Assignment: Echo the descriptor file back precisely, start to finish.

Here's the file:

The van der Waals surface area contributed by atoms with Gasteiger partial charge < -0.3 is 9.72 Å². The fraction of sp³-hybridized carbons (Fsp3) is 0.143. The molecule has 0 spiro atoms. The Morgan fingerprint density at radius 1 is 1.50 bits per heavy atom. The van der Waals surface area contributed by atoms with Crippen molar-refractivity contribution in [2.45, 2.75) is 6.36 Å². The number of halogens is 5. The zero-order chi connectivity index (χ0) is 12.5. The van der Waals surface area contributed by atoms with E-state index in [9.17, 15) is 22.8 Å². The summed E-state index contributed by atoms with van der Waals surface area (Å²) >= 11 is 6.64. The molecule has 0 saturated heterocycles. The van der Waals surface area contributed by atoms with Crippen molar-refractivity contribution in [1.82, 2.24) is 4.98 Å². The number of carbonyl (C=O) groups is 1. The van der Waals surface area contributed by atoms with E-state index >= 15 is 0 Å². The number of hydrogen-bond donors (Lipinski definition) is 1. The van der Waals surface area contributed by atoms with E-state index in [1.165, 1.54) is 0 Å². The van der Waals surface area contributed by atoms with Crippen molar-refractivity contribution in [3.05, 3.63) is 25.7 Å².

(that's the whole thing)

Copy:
The van der Waals surface area contributed by atoms with Gasteiger partial charge < -0.3 is 9.72 Å². The fraction of sp³-hybridized carbons (Fsp3) is 0.143. The molecule has 0 spiro atoms. The Morgan fingerprint density at radius 1 is 1.50 bits per heavy atom. The van der Waals surface area contributed by atoms with Crippen molar-refractivity contribution in [2.45, 2.75) is 6.36 Å². The number of halogens is 5. The zero-order chi connectivity index (χ0) is 12.5. The van der Waals surface area contributed by atoms with E-state index in [9.17, 15) is 22.8 Å². The summed E-state index contributed by atoms with van der Waals surface area (Å²) >= 11 is 6.64. The molecule has 0 saturated heterocycles. The van der Waals surface area contributed by atoms with Crippen molar-refractivity contribution in [1.82, 2.24) is 4.98 Å². The number of carbonyl (C=O) groups is 1. The van der Waals surface area contributed by atoms with E-state index >= 15 is 0 Å². The number of hydrogen-bond donors (Lipinski definition) is 1. The van der Waals surface area contributed by atoms with E-state index in [1.165, 1.54) is 0 Å². The van der Waals surface area contributed by atoms with Crippen molar-refractivity contribution in [3.05, 3.63) is 25.7 Å².